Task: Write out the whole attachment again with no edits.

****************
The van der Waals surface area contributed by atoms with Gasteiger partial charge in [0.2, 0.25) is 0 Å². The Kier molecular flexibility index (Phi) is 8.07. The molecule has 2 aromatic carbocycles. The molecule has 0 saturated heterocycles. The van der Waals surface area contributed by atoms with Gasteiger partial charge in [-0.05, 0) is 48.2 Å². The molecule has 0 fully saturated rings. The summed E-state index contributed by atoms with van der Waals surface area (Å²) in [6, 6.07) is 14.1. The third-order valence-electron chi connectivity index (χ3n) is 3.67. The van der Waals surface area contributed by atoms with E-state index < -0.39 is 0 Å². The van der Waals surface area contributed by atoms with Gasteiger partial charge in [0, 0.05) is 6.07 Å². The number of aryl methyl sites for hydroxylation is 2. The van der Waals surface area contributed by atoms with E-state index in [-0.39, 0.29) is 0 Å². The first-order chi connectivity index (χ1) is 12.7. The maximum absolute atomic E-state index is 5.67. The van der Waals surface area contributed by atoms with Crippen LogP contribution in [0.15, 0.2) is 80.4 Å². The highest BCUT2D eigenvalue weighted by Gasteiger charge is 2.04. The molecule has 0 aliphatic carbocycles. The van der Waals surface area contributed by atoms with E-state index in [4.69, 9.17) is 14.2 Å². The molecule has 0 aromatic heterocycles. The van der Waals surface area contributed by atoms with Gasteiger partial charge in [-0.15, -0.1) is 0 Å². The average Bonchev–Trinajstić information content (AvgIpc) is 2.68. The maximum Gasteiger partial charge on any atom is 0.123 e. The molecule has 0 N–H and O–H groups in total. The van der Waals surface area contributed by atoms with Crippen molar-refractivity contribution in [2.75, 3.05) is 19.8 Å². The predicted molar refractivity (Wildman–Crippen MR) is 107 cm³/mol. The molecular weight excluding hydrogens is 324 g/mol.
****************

The van der Waals surface area contributed by atoms with Gasteiger partial charge in [0.2, 0.25) is 0 Å². The Kier molecular flexibility index (Phi) is 8.07. The molecule has 2 aromatic carbocycles. The molecule has 0 saturated heterocycles. The van der Waals surface area contributed by atoms with Gasteiger partial charge in [-0.05, 0) is 48.2 Å². The molecule has 0 fully saturated rings. The summed E-state index contributed by atoms with van der Waals surface area (Å²) in [6, 6.07) is 14.1. The third-order valence-electron chi connectivity index (χ3n) is 3.67. The van der Waals surface area contributed by atoms with E-state index < -0.39 is 0 Å². The van der Waals surface area contributed by atoms with Gasteiger partial charge in [0, 0.05) is 6.07 Å². The number of aryl methyl sites for hydroxylation is 2. The van der Waals surface area contributed by atoms with E-state index in [-0.39, 0.29) is 0 Å². The first-order chi connectivity index (χ1) is 12.7. The maximum absolute atomic E-state index is 5.67. The van der Waals surface area contributed by atoms with Crippen LogP contribution in [0.15, 0.2) is 80.4 Å². The highest BCUT2D eigenvalue weighted by Gasteiger charge is 2.04. The molecule has 0 aliphatic carbocycles. The van der Waals surface area contributed by atoms with E-state index in [4.69, 9.17) is 14.2 Å². The molecule has 0 aromatic heterocycles. The van der Waals surface area contributed by atoms with Gasteiger partial charge in [-0.15, -0.1) is 0 Å². The average Bonchev–Trinajstić information content (AvgIpc) is 2.68. The maximum Gasteiger partial charge on any atom is 0.123 e. The molecule has 0 N–H and O–H groups in total. The van der Waals surface area contributed by atoms with Crippen molar-refractivity contribution in [2.75, 3.05) is 19.8 Å². The predicted molar refractivity (Wildman–Crippen MR) is 107 cm³/mol. The molecular weight excluding hydrogens is 324 g/mol.